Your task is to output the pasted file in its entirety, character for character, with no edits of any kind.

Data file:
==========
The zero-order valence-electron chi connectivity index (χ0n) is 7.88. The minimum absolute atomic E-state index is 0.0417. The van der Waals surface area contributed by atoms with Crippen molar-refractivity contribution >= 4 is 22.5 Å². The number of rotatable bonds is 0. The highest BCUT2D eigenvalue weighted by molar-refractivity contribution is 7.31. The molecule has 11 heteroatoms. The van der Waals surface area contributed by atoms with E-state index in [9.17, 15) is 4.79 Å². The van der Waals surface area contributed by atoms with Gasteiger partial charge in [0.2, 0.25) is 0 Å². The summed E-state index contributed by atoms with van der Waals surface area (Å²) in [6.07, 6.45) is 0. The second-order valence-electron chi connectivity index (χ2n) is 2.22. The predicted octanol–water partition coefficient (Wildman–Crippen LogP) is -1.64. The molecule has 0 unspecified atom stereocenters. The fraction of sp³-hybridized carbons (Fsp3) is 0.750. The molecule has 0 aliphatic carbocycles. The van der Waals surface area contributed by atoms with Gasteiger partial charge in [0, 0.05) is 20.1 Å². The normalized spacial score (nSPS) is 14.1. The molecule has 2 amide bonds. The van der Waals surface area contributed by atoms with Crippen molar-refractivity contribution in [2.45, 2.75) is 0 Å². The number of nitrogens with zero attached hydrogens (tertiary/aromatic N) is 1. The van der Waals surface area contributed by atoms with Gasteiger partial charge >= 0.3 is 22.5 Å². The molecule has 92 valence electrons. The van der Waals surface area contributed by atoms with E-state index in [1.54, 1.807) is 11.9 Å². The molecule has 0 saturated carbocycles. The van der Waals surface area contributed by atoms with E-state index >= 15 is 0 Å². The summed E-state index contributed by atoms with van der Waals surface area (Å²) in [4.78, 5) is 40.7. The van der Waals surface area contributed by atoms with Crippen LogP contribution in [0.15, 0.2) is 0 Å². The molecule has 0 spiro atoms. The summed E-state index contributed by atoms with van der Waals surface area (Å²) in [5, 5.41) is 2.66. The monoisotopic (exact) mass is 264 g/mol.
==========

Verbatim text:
The zero-order valence-electron chi connectivity index (χ0n) is 7.88. The minimum absolute atomic E-state index is 0.0417. The van der Waals surface area contributed by atoms with Crippen molar-refractivity contribution >= 4 is 22.5 Å². The number of rotatable bonds is 0. The highest BCUT2D eigenvalue weighted by molar-refractivity contribution is 7.31. The molecule has 11 heteroatoms. The van der Waals surface area contributed by atoms with E-state index in [9.17, 15) is 4.79 Å². The van der Waals surface area contributed by atoms with Gasteiger partial charge in [0.2, 0.25) is 0 Å². The summed E-state index contributed by atoms with van der Waals surface area (Å²) in [6.07, 6.45) is 0. The second-order valence-electron chi connectivity index (χ2n) is 2.22. The predicted octanol–water partition coefficient (Wildman–Crippen LogP) is -1.64. The molecule has 0 unspecified atom stereocenters. The fraction of sp³-hybridized carbons (Fsp3) is 0.750. The molecule has 0 aliphatic carbocycles. The van der Waals surface area contributed by atoms with Gasteiger partial charge in [0, 0.05) is 20.1 Å². The normalized spacial score (nSPS) is 14.1. The molecule has 2 amide bonds. The van der Waals surface area contributed by atoms with Crippen molar-refractivity contribution in [2.45, 2.75) is 0 Å². The number of nitrogens with zero attached hydrogens (tertiary/aromatic N) is 1. The van der Waals surface area contributed by atoms with Gasteiger partial charge >= 0.3 is 22.5 Å². The molecule has 92 valence electrons. The van der Waals surface area contributed by atoms with E-state index in [1.54, 1.807) is 11.9 Å². The molecule has 0 saturated carbocycles. The van der Waals surface area contributed by atoms with E-state index >= 15 is 0 Å². The summed E-state index contributed by atoms with van der Waals surface area (Å²) in [4.78, 5) is 40.7. The van der Waals surface area contributed by atoms with Crippen LogP contribution in [0.15, 0.2) is 0 Å². The molecule has 0 spiro atoms. The summed E-state index contributed by atoms with van der Waals surface area (Å²) in [5, 5.41) is 2.66. The monoisotopic (exact) mass is 264 g/mol.